They’re always bridesmaids, never the bride.
But after holding down the fort as America’s second-best-selling Japanese premium brand since surrendering to Lexus some two decades ago, Acura is now about to be bumped from its maid of honor position.
Scottie Pippen? Acura is quickly becoming Toni Kukoc.
After a record U.S. sales performance in 2016, Infiniti sales are rising faster than any other auto brand in America save for four niche-market luxury contenders. After trailing its Acura compatriot for 28 years, it’s past time for Infiniti to catch the bouquet.
I’ve said it before and I’ll say it again: everything, and I mean everything, is utterly and absolutely context-dependent. It’s literally true on the atomic level, where we cannot accurately measure both position and velocity at the same time. It’s true at the quantum level, where “quantum entanglement” governs behavior that is currently beyond our ability to understand. It’s even applicable in your dating life; the same size-six girl who feels insubstantial to you in the long evenings at home will acquire new heft after you spend a drunken weekend away with a size two.
Since this is an automotive website and not The Journal Of Theoretical Physics And Deniable Adultery, let’s focus on what context means in the automotive sense. The definitions of fast car, big car, economical car, reliable car, and even full-sized pickup have all changed several times since the end of the First World War. Imagine you fell into a coma in 1975 and woke up today; you’d probably ask how and why cars got so tiny and trucks got so big. The first 911 Turbo was a “widowmaker” with 260 horsepower; today’s model delivers twice that much power and still isn’t the fastest car (around a track, at least) in its price range.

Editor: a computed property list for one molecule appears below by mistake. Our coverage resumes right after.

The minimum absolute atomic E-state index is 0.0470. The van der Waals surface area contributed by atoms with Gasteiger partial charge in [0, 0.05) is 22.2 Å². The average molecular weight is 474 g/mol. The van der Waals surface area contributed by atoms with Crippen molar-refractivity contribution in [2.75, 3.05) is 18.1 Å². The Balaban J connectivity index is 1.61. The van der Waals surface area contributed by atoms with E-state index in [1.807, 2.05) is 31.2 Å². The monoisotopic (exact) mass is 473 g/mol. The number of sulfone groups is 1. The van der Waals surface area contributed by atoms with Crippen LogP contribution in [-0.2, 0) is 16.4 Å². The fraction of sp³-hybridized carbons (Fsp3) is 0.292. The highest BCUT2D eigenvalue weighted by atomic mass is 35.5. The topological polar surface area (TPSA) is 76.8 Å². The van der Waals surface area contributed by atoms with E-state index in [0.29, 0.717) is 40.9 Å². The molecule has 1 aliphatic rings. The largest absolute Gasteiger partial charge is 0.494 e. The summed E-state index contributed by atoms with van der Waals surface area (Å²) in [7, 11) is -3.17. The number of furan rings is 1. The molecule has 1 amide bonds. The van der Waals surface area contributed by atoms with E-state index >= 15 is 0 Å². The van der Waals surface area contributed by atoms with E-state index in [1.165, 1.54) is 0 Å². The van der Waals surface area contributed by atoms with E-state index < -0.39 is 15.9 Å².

More importantly, our own personal context for an automobile often determines how much we enjoy and appreciate it. Think of all the people who spend their weekends restoring, cleaning and driving “classic cars” that other people threw away decades ago. Think of the over one million people who couldn’t wait to trade their Tri-Five Chevys in on something new, and of all the people who’ve spent major portions of their lives making those same cars better than they were when they left the assembly line. That’s the power of context.
Which brings me to today’s question for Ask Jack. It’s all about one man’s very unusual, but entirely understandable, definitions of “daily driver” and “weekend special”.
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- MaintenanceCosts The worst of the malaise era. Engines with primitive emissions systems layered onto otherwise ancient technology, which managed to be unreliable, wimpy, and undriveable, all at once. Rust that was already starting on the showroom floor. Interior trim that makes a Cozy Coupe look sturdy. Packaging that gives you Civic interior space with Avalon exterior dimensions. Just a horrendous steaming pile all the way around.
- Bobbysirhan If anyone needs proof that automotive styling has reached an all-time low, it is that the Subaru WRX isn't being singled out as an abomination on the scale of a Pontiac Aztec or 1958 Lincoln Continental. These days it is almost expected for a new car to be hideous.
- MaintenanceCosts Compromised safety test results and minivans do not go well together.A shame as the looks are neat (the last interesting van) and the CVT/V6 powertrain is better than a lot of people give it credit for.
- Tassos Oh yeah! Great Catch! All my life I was looking for such an UTTER PIECE OF CRAP from the CRAPPY 70s and 80s, when ALL Cars were Crappy... at least all DOMESTIC cars were. Seriously?Maybe next time you will outdo yourself and dig up the mummy of Pharaoh Ramses the Second.
- SCE to AUX If Lexus badge-engineered a Camry in 1977, this is what you'd get.27 HP/liter - wow... my new 2.5T has 112 HP/liter and many engines are much higher. Malaise Era, indeed.GM died by a thousand cuts, and this car is definitely one of them - 100% mediocrity.